Focus on George Nakashima

George Nakashima was a Japanese-American woodworker born in Spokane, Washington, who studied architecture at the esteemed École Américaine des Beaux Arts outside of Paris, and then received a Master’s degree in Architecture from M.I.T. Though this architectonic training would impact his woodwork and style, it was perhaps his forced internment during World War II which had one of the greatest effects.

There, Nakashima learned from a man named Gentaro Hikogawa about using traditional Japanese hand tools, joinery techniques, and the use of found materials. The gestalt accruement of his training, experience, and talent would lead him to become a major figure in the American Craft movement.

At this year’s Design Miami/ Basel, Sebastian + Barquet – a NYC-based specialist in post-war American and European design – will be holding a solo show of George Nakashima’s furniture. Six of Nakashima’s canonical works will be presented at the fair in a landscape modeled on his Pennsylvania studio.

The Minguren coffee table being shown by Sebastian + Barquet at Design Miami/ Basel was made out of a rejected log from the Thompson Mahogany Company in Philadelphia. The wood is taken from a root burl – which is the deformed outgrowth of a tree root usually caused by injury or virus – an element that Nakashima started employing in the 1970s. The table contains Nakashima’s signature free edges, accepting and encouraging of the natural subtleties of the wood.  A single butterfly key links a natural fissure in this naturally grained, elegant work.

The “Kent Hall” lamp is considered one of the most significant works by Nakashima. Created for Dr. Arthur and Mrs. Evelyn Krosnick in Bucks County, Pennsylvania, the lamp was a replacement for the original. The couple, who were friends and patrons of Nakashima, had experienced a catastrophic fire in 1989 that swept through their home and destroyed their collection of over 100 works by the woodworker. Nakashima, who was 84 at the time, required the assistance of his daughter to oversee and execute the replacements. Those replacements – this Kent Hall lamp included – are considered improvements upon the already acclaimed work.

This grass seat chair is a prototype of the long line that Nakashima and his Wood Worker’s Studio would go on to create. Created in 1947, the chair has a wider angle than is typical of his later grass seaters. The use of dowel joinery, at the time of its creation, was considered passé and anachronistic. But in fact, the use of dowel joinery was forward-looking in its re-engagement with the structural properties of design. The grass seat was woven by his wife, Marion Nakashima, and reflects their eastern influences, as the lightness of the weaving lightens the stark walnut.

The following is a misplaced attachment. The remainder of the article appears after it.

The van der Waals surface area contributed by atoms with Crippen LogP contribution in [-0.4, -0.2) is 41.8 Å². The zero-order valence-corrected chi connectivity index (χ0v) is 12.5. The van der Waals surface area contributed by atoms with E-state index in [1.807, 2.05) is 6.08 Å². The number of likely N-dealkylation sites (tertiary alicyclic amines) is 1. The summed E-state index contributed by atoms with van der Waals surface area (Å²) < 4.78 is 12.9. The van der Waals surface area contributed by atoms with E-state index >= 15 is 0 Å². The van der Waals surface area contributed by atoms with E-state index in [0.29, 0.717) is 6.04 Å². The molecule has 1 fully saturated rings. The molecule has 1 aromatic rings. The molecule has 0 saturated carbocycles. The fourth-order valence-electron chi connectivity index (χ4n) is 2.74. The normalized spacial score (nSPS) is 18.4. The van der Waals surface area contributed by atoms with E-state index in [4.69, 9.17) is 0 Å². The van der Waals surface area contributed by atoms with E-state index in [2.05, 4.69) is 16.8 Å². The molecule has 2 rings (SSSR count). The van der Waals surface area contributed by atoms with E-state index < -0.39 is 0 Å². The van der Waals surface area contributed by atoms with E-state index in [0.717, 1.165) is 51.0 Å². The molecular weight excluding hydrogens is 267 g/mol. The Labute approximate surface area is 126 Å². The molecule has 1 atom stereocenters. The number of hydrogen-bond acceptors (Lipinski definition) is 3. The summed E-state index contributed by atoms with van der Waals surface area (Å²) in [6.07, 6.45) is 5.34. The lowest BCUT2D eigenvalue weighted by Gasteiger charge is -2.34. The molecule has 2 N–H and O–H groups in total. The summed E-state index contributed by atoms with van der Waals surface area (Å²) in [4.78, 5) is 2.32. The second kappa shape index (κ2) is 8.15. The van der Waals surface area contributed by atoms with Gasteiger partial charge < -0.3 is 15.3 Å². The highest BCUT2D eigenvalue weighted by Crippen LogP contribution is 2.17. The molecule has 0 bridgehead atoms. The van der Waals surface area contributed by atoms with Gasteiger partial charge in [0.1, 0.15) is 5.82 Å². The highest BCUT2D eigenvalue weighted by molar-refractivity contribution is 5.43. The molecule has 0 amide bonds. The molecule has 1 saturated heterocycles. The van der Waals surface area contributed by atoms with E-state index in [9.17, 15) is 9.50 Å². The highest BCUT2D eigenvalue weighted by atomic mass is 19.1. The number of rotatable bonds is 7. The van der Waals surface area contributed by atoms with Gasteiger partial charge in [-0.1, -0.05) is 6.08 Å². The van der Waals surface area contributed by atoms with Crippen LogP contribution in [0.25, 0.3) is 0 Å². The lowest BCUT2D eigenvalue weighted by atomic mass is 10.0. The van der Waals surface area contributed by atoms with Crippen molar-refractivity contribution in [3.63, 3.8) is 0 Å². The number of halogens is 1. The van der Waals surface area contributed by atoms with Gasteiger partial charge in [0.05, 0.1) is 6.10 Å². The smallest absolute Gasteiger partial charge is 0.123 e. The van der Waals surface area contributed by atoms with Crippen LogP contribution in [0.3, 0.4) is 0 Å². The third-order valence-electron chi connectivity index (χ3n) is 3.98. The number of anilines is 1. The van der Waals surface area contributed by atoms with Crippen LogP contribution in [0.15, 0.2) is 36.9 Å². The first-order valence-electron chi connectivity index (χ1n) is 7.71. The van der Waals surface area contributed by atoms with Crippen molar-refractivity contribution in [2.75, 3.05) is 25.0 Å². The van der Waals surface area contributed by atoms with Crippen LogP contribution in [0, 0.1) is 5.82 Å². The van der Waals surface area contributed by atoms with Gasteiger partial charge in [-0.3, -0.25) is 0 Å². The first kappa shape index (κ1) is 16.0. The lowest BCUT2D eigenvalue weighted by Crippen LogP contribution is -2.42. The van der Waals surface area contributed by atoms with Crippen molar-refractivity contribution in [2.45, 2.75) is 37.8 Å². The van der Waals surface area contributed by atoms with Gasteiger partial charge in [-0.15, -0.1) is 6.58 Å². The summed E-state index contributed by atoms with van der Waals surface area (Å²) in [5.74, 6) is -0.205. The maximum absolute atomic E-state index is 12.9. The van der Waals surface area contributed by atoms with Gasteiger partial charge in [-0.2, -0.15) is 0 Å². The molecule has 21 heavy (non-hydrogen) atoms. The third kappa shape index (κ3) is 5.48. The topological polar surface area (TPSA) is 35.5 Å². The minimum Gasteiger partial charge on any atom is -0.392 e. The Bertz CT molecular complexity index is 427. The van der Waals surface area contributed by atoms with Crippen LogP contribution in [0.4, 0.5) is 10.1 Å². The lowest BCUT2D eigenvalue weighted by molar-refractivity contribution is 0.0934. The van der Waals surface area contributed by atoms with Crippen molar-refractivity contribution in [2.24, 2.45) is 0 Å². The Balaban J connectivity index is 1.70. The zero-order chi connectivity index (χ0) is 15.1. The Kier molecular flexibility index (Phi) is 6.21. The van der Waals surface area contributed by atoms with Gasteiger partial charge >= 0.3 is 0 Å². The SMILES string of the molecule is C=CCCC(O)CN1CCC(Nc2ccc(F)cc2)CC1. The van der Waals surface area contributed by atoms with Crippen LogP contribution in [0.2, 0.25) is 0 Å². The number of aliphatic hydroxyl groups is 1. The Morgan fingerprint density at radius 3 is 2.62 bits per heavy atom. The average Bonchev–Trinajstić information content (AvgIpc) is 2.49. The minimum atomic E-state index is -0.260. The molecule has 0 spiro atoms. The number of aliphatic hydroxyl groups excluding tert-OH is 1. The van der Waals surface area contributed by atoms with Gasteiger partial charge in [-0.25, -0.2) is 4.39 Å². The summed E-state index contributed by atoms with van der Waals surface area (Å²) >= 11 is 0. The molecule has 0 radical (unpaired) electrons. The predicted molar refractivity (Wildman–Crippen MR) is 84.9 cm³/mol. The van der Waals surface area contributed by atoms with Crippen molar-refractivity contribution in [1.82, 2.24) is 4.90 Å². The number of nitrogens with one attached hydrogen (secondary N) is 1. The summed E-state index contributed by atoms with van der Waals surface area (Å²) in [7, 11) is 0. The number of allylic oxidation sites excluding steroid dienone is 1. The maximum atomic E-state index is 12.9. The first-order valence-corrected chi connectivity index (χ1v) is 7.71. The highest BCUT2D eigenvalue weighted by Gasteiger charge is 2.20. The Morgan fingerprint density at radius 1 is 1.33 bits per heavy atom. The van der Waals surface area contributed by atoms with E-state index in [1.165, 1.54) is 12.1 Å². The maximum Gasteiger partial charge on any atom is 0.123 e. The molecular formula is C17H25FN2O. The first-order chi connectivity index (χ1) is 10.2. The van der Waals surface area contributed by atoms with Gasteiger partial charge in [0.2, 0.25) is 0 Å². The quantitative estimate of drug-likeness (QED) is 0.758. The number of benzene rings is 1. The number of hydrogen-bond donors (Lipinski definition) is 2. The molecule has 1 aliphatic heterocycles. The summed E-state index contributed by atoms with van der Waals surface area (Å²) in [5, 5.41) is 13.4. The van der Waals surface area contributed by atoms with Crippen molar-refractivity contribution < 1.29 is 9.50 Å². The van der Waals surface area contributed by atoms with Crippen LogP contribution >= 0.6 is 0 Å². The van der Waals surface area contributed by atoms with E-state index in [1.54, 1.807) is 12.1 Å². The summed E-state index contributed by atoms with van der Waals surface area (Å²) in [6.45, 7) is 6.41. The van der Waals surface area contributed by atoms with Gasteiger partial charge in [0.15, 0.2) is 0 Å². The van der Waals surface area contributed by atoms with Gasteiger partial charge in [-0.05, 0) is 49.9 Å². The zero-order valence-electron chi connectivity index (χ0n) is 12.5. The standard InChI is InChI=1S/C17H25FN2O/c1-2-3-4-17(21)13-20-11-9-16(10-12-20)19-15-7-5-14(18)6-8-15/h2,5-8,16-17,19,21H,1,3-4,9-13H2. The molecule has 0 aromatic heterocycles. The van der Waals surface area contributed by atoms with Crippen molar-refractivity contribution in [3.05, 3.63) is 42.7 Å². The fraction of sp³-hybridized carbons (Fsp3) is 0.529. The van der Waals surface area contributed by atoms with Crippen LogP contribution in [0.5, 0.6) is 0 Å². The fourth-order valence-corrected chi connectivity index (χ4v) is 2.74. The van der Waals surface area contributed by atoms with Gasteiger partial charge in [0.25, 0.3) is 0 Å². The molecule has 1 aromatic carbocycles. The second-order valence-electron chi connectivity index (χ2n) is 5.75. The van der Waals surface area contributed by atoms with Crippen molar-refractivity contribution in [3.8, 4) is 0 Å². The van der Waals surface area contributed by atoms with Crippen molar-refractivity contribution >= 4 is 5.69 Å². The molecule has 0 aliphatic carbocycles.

An extremely rare redwood root burl was used for this coffee table. Nakashima worked almost exclusively with hard wood, but due to the redwood burl’s dramatic figure and rouge hue, it is the only softwood that the designer decided to use. The table, which is one of the earliest versions of that design, rests on a pronouncedly architectonic Arlyn base. Like the other pieces that will be present at the fair, the work is imbued with a historical narrative tied to the life of Nakashima: the Arlyn base was given its name after the designers’ aforementioned friends and buyers, Arthur and Evelyn Krosnick.

The Conoid line of chairs is named after Nakashima’s self-designed studio. The six Conoid chairs on view at Design Miami/ Basel 2013 epitomize the woodoworker’s innovation and extraordinary technical skill. Signature hickory spindles are combined with floor runners that are cantilevered – a combination which provides a leaning optical effect and an attentive mix of modernism’s structure with a rural, from-the-woods vernacular.

A dining table will be shown by Sebastian + Barquet which was made out of another rejected log from the Thompson Mahogany Company. An unhhindered, naturally-edged top rests on an architectural base. The top is made from a now rare and depleted English Walnut, which has a lighter hue than the base’s American Black Walnut. Also to be shown is a cross-legged desk – a rectilinear unit in the Conoid style – and a trestle dining table made out of two slabs of English Walnut. Each of the pieces being shown have a story to tell, and each piece is a passage from George Nakashima’s long, accomplished, and sometimes harrowing life.

Rob Goyanes

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